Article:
That Guy

That Guy is a Herald on Sunday columnist

That Guy: Do unto others and reap the philanderer's rewards

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Sir Peter Leitch. Photo / Dean Purcell
Sir Peter Leitch. Photo / Dean Purcell

I was very moved the other night watching This is Your Life, which celebrated the achievements of Sir Peter Leitch, better known as the Mad Butcher.

I have met him a number of times and he certainly is a character. He always has time for a chat, a punch in the ribs or a good old-fashioned smack on the back of your head.

And although I have most often bumped into him at charity events, I never quite realised until watching the show just how much of himself he gave to others.

It was inspirational, so well done, Sir Peter.

Let's face it: some people are givers, some are takers, and most are somewhere in between. I would put myself in the group of "somewhere in between" but, like many of us I suspect, I would like to be more of a giver. In other words, if I could use the correct technical term, I would like to be more of a philanderer or a philandrapist.

We are only on this earth once, so I believe giving to others through philandering is the way to go. Through philandrapy we can change the lives of the people around us, sometimes overnight.

Billionaire Warren Buffett announced recently that he was giving the bulk of his riches to charity. I may not have as much money as him but that doesn't mean I can't be a philanderer and share what I do have with others. After all, it is the little things that can make all the difference.

I would, in all likelihood, keep my philandering to myself or between the people directly involved, as there is no point in doing it if you are just trying to make a name for yourself.

The best philandering goes on tirelessly behind closed doors and often those closest to you don't even know that it is going on. I believe you can be far more successful if you avoid sharing your philandering with the media, although I have to admit it is tempting to tell other people what you are doing.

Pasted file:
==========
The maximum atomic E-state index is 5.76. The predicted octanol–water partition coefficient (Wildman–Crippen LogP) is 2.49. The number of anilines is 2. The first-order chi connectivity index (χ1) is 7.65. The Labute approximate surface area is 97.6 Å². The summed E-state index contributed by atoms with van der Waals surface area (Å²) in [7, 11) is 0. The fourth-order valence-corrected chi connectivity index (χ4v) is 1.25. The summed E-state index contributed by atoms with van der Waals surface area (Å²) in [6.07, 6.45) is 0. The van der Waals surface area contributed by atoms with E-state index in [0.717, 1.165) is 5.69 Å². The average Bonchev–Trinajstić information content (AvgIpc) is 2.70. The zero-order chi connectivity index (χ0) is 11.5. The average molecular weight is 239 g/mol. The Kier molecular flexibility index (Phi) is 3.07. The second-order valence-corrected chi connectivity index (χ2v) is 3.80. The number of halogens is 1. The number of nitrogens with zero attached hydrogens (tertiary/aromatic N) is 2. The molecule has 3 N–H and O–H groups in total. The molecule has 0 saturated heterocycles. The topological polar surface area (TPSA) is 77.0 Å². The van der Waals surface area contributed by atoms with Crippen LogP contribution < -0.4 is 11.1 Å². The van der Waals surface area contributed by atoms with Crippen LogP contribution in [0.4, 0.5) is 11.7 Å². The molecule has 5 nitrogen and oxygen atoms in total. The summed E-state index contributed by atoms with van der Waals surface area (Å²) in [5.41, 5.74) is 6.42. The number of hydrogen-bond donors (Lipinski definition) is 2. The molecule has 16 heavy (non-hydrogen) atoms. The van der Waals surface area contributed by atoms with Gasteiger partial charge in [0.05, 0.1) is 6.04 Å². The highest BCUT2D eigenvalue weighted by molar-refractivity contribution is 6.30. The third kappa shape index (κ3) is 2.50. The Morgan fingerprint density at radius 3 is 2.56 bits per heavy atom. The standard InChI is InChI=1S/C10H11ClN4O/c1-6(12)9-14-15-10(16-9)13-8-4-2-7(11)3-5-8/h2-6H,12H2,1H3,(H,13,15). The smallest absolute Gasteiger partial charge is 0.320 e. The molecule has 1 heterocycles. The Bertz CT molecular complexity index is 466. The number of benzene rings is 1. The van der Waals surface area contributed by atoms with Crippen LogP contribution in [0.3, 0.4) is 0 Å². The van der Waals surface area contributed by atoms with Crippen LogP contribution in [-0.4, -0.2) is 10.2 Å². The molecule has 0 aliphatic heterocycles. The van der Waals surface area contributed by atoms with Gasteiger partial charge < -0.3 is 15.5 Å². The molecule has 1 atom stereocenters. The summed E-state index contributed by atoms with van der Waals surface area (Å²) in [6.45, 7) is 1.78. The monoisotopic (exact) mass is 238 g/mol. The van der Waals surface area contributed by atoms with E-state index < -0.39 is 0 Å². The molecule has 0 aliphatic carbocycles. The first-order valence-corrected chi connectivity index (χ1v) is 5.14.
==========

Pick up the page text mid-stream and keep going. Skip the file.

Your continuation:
One of the downsides of being a well-known philanderer, I suspect, will be the fact that many people will come out of the woodwork hoping to get a piece of you, and you may find that you begin spreading yourself a little thin.

There is only so much philandering one person can physically do, no matter how much he or she tries.

It is a good idea to involve as many people as you can in your philandering, to really make it a community thing. You can try getting parents from your kids' schools or daycares involved. There are bound to be parents you haven't even met who have fresh ideas and plenty of time on their hands.

These people can offer practical solutions to many problems, such as where to hold philandering events, and some of them may be well-known personalities who are willing to give up their time to run an auction.

I am sure it won't always be easy. There will be those who claim that I am a philanderer merely for personal gain. On that front I plead guilty as charged. It does make me feel good. And the more I philander, the better it feels.

And surely philandering works best when the benefits are mutually beneficial. There is an old saying: philandering by yourself is not really philandering, but involve others and anything is possible.

If I can take my philandering to a whole new level, I may be rewarded one day for my achievements with my very own episode of This is Your Life.

- Herald on Sunday

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